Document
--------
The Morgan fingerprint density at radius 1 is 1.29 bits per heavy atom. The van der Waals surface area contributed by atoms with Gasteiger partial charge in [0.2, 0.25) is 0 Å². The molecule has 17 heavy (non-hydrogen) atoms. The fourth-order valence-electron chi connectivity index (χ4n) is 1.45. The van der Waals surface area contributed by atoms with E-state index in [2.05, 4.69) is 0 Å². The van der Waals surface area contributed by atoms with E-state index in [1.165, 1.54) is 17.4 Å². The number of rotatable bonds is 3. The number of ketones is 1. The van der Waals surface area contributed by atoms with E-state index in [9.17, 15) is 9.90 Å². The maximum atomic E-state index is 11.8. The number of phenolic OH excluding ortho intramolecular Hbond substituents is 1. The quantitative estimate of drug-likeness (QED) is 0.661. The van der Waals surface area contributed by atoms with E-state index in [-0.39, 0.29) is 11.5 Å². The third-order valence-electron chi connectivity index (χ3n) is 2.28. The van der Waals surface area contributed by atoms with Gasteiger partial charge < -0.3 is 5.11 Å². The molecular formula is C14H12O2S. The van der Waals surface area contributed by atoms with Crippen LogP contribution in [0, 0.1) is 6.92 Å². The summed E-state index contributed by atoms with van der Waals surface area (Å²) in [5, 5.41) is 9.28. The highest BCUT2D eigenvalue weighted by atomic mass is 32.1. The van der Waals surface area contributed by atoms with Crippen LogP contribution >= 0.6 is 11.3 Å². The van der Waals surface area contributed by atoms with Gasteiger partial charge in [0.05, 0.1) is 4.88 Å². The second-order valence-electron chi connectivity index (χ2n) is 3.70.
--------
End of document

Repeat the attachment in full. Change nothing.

The Morgan fingerprint density at radius 1 is 1.29 bits per heavy atom. The van der Waals surface area contributed by atoms with Gasteiger partial charge in [0.2, 0.25) is 0 Å². The molecule has 17 heavy (non-hydrogen) atoms. The fourth-order valence-electron chi connectivity index (χ4n) is 1.45. The van der Waals surface area contributed by atoms with E-state index in [2.05, 4.69) is 0 Å². The van der Waals surface area contributed by atoms with E-state index in [1.165, 1.54) is 17.4 Å². The number of rotatable bonds is 3. The number of ketones is 1. The van der Waals surface area contributed by atoms with E-state index in [9.17, 15) is 9.90 Å². The maximum atomic E-state index is 11.8. The number of phenolic OH excluding ortho intramolecular Hbond substituents is 1. The quantitative estimate of drug-likeness (QED) is 0.661. The van der Waals surface area contributed by atoms with E-state index in [-0.39, 0.29) is 11.5 Å². The third-order valence-electron chi connectivity index (χ3n) is 2.28. The van der Waals surface area contributed by atoms with Gasteiger partial charge < -0.3 is 5.11 Å². The molecular formula is C14H12O2S. The van der Waals surface area contributed by atoms with Crippen LogP contribution in [0, 0.1) is 6.92 Å². The summed E-state index contributed by atoms with van der Waals surface area (Å²) in [5, 5.41) is 9.28. The highest BCUT2D eigenvalue weighted by atomic mass is 32.1. The van der Waals surface area contributed by atoms with Crippen LogP contribution >= 0.6 is 11.3 Å². The van der Waals surface area contributed by atoms with Gasteiger partial charge in [0.05, 0.1) is 4.88 Å². The second-order valence-electron chi connectivity index (χ2n) is 3.70.